We all love stories of self-made successes: those Rockefellers and Henry Fords who climbed the ladder to a glorious career without the help of family lineage or string-pulling in the university. And the story of Natalie MacLean is one such tale. Through a mixture of talent, initiative, and the desire to make a living at something that gave her pleasure, Natalie rose quickly from amateur wine enthusiast and unpublished writer to the status of one of North America’s premier wine journalists with a slew of prestigious awards including the 2003, World Food Media Awards: “World’s Best Drink Writer”.
Natalie’s first taste for wine came relatively late in life. It wasn’t until the Ottawa native met her husband, Andrew, while working in the California technology industry that she came to enjoy a good glass. Simply put, Andrew had an appreciation for fine wines and this appreciation rubbed off. Soon, the two were enrolled together in an entry-level sommelier course at the local college, which led to trips to Italian vineyards and other oenology excursions – purely for pleasure.
The thought of writing about her hobby didn’t occur to her until after the birth of her son, Rian in 1998: “One day, at the local grocery check-out, I picked up the store's food magazine … I saw that [the magazine] was beautifully illustrated and packed with recipes, but contained no information about wine.”
Natalie then took a bold leap which led to a beautiful career: “I called the magazine's editor to ask if she'd be interested in an article about wine on the web. I figured that I knew just enough about both areas to say something intelligent. She asked if I had been published before, and I said yes (praying that she wouldn't ask me to send samples from my high school newspaper). Luckily, she didn't; instead she assigned me a half-page article due in two weeks.” Though Natalie admits she struggled horribly with this first assignment, the result was a success, the article was accepted, another article was assigned, her new life was underway.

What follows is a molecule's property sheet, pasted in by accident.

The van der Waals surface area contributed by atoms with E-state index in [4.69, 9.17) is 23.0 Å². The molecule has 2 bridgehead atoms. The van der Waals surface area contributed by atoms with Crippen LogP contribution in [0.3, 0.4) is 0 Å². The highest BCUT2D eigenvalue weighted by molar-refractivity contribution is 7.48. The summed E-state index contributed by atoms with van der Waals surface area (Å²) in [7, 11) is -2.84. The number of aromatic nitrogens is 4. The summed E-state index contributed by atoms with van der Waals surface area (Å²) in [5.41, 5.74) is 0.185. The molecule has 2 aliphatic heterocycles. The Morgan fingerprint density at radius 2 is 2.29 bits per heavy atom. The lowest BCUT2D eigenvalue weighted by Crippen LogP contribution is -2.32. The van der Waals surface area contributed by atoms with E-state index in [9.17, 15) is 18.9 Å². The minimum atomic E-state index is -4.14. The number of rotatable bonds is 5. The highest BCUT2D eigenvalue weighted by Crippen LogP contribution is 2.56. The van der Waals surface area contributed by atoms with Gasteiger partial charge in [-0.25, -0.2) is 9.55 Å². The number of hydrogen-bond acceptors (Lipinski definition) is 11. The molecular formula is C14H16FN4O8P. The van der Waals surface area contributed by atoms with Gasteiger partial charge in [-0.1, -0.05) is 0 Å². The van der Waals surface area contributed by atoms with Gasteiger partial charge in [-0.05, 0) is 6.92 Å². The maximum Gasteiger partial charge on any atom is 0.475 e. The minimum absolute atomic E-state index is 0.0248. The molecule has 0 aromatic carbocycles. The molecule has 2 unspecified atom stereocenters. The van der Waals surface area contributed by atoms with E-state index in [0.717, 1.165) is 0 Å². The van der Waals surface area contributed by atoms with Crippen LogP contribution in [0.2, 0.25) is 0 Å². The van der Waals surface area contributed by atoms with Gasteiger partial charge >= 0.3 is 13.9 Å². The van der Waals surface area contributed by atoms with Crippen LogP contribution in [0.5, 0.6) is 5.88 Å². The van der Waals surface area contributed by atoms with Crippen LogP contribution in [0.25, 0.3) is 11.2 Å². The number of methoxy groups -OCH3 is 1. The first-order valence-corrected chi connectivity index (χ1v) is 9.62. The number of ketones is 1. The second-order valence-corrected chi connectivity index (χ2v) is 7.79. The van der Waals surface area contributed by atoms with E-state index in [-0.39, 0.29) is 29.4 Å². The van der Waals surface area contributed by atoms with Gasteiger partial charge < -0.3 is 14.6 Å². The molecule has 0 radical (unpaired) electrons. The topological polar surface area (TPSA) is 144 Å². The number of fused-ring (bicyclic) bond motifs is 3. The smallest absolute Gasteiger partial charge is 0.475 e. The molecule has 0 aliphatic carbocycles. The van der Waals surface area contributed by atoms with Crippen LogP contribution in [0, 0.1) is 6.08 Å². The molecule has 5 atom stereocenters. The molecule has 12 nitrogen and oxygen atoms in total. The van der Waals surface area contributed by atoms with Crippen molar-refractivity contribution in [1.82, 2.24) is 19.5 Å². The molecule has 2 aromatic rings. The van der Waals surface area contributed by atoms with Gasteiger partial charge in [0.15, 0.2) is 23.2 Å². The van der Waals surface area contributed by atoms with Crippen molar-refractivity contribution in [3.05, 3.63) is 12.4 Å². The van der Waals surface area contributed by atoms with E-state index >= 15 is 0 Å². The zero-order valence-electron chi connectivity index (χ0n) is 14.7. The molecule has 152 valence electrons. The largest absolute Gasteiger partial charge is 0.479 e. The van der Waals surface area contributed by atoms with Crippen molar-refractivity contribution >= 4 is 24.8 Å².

“Now that I could say that I was a published wine writer, I developed enough confidence to call other editors. But I was still filled with self-doubt: most other wine writers had twenty or more years of experience, which counts for a lot with such an encyclopedic topic.” With this lack of experience and knowledge, one could assume that her writing career would have reached its apex with one published article in a grocery store’s food magazine – but here is where talent and passion prove their worth. “Perhaps because of a very fresh perspective, I started to get assignments from newspapers and magazines … I couldn't believe that people would actually pay me to write – and in a sense, pay me to drink. I still feel that wonder and pleasure.”
Today, Natalie’s freelance business is thriving. She enjoys the pleasures of traveling to the world’s great wine regions, the satisfaction of working a job where she can stay at home with her son, as well as the joy of free cases of wine and late night tasting parties. Currently, she is finishing her first book, A Less-than-sober Journey into the World of Wine, which will see the bookshelves in the fall of 2006.
Natalie also publishes a free email newsletter, which was named one of the three best food and wine newsletters in North America at the 2003 James Beard Journalism Awards. This newsletter she writes dutifully. It’s her way to say thank you to her fans for allowing her the job of her dreams. In it, she announces charitable events, and promotes those undervalued members of the business who deserve attention, “…thus I provide the humanitarian service of making wine lovers around the world happier (and eventually, I will be donating my liver to science).”